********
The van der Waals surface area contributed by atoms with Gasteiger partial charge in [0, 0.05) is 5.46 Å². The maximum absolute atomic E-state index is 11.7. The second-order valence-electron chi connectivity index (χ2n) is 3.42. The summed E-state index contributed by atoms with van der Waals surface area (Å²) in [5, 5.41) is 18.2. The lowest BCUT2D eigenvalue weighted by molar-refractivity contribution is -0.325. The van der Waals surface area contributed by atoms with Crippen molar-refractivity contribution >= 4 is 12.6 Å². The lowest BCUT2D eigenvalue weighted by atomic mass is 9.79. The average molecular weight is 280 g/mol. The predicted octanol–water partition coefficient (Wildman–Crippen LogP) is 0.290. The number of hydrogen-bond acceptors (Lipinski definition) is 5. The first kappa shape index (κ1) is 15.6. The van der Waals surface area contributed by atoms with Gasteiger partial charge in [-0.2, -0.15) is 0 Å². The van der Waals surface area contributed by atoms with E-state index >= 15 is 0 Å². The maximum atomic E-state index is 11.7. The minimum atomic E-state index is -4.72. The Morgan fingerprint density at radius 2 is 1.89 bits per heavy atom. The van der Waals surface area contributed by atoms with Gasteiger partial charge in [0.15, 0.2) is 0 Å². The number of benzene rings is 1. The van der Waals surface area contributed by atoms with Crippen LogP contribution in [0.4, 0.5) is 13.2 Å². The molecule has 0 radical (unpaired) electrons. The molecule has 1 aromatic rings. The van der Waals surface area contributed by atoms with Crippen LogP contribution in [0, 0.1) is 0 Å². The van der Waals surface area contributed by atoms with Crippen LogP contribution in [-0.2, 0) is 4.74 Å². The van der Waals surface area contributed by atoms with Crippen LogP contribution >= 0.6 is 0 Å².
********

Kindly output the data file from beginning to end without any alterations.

The van der Waals surface area contributed by atoms with Gasteiger partial charge in [0, 0.05) is 5.46 Å². The maximum absolute atomic E-state index is 11.7. The second-order valence-electron chi connectivity index (χ2n) is 3.42. The summed E-state index contributed by atoms with van der Waals surface area (Å²) in [5, 5.41) is 18.2. The lowest BCUT2D eigenvalue weighted by molar-refractivity contribution is -0.325. The van der Waals surface area contributed by atoms with Crippen molar-refractivity contribution >= 4 is 12.6 Å². The lowest BCUT2D eigenvalue weighted by atomic mass is 9.79. The average molecular weight is 280 g/mol. The predicted octanol–water partition coefficient (Wildman–Crippen LogP) is 0.290. The number of hydrogen-bond acceptors (Lipinski definition) is 5. The first kappa shape index (κ1) is 15.6. The van der Waals surface area contributed by atoms with Gasteiger partial charge in [-0.2, -0.15) is 0 Å². The van der Waals surface area contributed by atoms with E-state index >= 15 is 0 Å². The maximum atomic E-state index is 11.7. The minimum atomic E-state index is -4.72. The Morgan fingerprint density at radius 2 is 1.89 bits per heavy atom. The van der Waals surface area contributed by atoms with Gasteiger partial charge in [0.15, 0.2) is 0 Å². The number of benzene rings is 1. The van der Waals surface area contributed by atoms with Crippen LogP contribution in [0.4, 0.5) is 13.2 Å². The molecule has 0 radical (unpaired) electrons. The molecule has 1 aromatic rings. The van der Waals surface area contributed by atoms with Crippen LogP contribution in [0, 0.1) is 0 Å². The van der Waals surface area contributed by atoms with Crippen LogP contribution in [-0.2, 0) is 4.74 Å². The van der Waals surface area contributed by atoms with Crippen LogP contribution >= 0.6 is 0 Å².